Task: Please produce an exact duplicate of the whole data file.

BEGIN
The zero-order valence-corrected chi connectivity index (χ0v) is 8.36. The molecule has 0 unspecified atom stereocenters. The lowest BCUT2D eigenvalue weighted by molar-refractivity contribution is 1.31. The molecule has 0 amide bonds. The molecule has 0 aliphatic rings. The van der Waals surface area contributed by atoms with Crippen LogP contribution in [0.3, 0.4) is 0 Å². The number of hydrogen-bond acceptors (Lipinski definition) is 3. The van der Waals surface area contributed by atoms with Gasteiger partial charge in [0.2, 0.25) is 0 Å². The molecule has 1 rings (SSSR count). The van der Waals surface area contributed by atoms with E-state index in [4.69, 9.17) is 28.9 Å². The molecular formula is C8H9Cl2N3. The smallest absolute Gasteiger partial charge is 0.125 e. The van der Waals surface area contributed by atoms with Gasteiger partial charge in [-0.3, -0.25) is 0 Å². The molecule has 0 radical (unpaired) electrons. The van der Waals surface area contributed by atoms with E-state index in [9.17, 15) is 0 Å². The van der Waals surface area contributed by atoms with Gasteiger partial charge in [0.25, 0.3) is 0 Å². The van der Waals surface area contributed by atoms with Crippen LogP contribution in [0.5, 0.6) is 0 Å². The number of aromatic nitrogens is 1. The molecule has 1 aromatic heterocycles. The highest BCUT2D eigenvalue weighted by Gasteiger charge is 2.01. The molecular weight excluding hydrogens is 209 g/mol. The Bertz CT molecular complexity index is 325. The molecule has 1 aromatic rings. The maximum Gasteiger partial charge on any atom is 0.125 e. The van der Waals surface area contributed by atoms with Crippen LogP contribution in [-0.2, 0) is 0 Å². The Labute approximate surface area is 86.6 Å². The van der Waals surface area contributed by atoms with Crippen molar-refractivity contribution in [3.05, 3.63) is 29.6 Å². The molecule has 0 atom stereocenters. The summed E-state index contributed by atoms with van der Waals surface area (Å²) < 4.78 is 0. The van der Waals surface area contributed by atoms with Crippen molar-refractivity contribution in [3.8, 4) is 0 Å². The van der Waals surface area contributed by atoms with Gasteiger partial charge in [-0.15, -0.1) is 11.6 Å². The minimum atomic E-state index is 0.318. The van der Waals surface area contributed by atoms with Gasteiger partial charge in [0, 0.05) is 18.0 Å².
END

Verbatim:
The zero-order valence-corrected chi connectivity index (χ0v) is 8.36. The molecule has 0 unspecified atom stereocenters. The lowest BCUT2D eigenvalue weighted by molar-refractivity contribution is 1.31. The molecule has 0 amide bonds. The molecule has 0 aliphatic rings. The van der Waals surface area contributed by atoms with Crippen LogP contribution in [0.3, 0.4) is 0 Å². The number of hydrogen-bond acceptors (Lipinski definition) is 3. The van der Waals surface area contributed by atoms with Gasteiger partial charge in [0.2, 0.25) is 0 Å². The molecule has 1 rings (SSSR count). The van der Waals surface area contributed by atoms with E-state index in [4.69, 9.17) is 28.9 Å². The molecular formula is C8H9Cl2N3. The smallest absolute Gasteiger partial charge is 0.125 e. The van der Waals surface area contributed by atoms with Gasteiger partial charge in [-0.3, -0.25) is 0 Å². The molecule has 0 radical (unpaired) electrons. The van der Waals surface area contributed by atoms with E-state index in [9.17, 15) is 0 Å². The van der Waals surface area contributed by atoms with Gasteiger partial charge in [0.25, 0.3) is 0 Å². The van der Waals surface area contributed by atoms with Crippen LogP contribution in [0.5, 0.6) is 0 Å². The number of aromatic nitrogens is 1. The molecule has 1 aromatic heterocycles. The highest BCUT2D eigenvalue weighted by Gasteiger charge is 2.01. The molecular weight excluding hydrogens is 209 g/mol. The Bertz CT molecular complexity index is 325. The molecule has 1 aromatic rings. The maximum Gasteiger partial charge on any atom is 0.125 e. The van der Waals surface area contributed by atoms with Crippen LogP contribution in [-0.2, 0) is 0 Å². The Labute approximate surface area is 86.6 Å². The van der Waals surface area contributed by atoms with Crippen molar-refractivity contribution in [3.05, 3.63) is 29.6 Å². The molecule has 0 atom stereocenters. The summed E-state index contributed by atoms with van der Waals surface area (Å²) < 4.78 is 0. The van der Waals surface area contributed by atoms with Crippen molar-refractivity contribution in [3.8, 4) is 0 Å². The van der Waals surface area contributed by atoms with Gasteiger partial charge in [-0.15, -0.1) is 11.6 Å². The minimum atomic E-state index is 0.318. The van der Waals surface area contributed by atoms with Gasteiger partial charge in [0, 0.05) is 18.0 Å².